• Approximate volume of adhesive bonding (classification and amount of bonds).
  • Amount of bonding work areas that require auditing
  • Who is responsible for design and process engineering

Step 3: Designate the bonding personnel

The process of appointing the bonding personnel is different for every company. All of the people you appoint must have the right qualifications for that job role. Qualification level depends on the class and scope (such as A1 etc) of the bonding processes in the company. They must be able to prove their competency to have that role within the process.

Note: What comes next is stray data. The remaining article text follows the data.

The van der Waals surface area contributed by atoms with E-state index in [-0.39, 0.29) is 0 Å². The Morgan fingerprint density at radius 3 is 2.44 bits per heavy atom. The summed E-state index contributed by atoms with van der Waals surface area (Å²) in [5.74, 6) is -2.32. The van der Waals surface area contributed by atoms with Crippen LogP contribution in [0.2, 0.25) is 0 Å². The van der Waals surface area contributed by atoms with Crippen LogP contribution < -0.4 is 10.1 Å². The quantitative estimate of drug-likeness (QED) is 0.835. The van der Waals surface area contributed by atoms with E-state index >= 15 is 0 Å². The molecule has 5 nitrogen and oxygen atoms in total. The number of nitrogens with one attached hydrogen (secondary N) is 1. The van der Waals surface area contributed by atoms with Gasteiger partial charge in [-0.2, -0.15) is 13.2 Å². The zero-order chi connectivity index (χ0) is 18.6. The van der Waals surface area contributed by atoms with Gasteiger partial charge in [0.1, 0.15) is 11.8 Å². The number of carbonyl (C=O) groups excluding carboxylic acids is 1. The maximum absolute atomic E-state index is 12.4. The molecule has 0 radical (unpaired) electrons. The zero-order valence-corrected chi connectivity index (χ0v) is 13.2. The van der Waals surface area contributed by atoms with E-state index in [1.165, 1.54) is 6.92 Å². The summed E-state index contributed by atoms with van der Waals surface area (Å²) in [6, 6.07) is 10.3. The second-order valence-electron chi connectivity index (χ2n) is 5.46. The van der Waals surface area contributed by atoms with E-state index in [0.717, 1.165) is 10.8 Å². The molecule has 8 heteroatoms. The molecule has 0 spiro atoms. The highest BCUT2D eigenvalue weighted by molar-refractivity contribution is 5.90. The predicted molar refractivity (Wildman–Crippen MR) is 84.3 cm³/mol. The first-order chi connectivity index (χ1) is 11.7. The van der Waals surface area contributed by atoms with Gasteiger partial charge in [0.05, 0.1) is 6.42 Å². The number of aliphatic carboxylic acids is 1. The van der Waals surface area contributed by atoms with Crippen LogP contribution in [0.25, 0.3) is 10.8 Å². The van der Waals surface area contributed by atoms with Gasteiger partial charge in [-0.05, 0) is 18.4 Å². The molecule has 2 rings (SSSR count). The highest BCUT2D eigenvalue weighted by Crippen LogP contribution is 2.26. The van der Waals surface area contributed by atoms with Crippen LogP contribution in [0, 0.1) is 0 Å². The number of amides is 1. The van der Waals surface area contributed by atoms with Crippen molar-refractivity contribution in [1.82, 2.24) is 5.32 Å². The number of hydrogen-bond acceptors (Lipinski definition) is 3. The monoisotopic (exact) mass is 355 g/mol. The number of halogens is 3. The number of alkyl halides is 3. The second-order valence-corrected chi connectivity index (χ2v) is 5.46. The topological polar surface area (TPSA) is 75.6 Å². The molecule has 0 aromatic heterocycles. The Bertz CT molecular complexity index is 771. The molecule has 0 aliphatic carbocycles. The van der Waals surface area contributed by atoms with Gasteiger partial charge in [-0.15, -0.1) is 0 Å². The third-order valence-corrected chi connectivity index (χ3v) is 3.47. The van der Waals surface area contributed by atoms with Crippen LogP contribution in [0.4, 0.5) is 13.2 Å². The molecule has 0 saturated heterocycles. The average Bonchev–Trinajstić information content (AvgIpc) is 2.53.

You must also appoint deputies for instances where personnel are absent. You can see the chart for the required levels of qualification below.

DIN 6701 requires bonding personnel to have training

Step 4: Implement the system within the company

Now that you have done all the preparation work, it’s now time to put it into practice. You will need to ensure all the relevant personnel have the correct levels of qualification. They need to know what their role is and why it’s important.

At this stage, it is very important to bear in mind the following. 

  • Establishing how everything works (e.g. classifying bonds, process descriptions).
  • Are the staff documenting the processes (e.g. bonding protocols, quality sheets)?
  • Is the process working? Are there any parts you could improve?

Step 5: Get audited

Now that you have implemented the processes, it is time for the audit. The audit will study 8 key areas.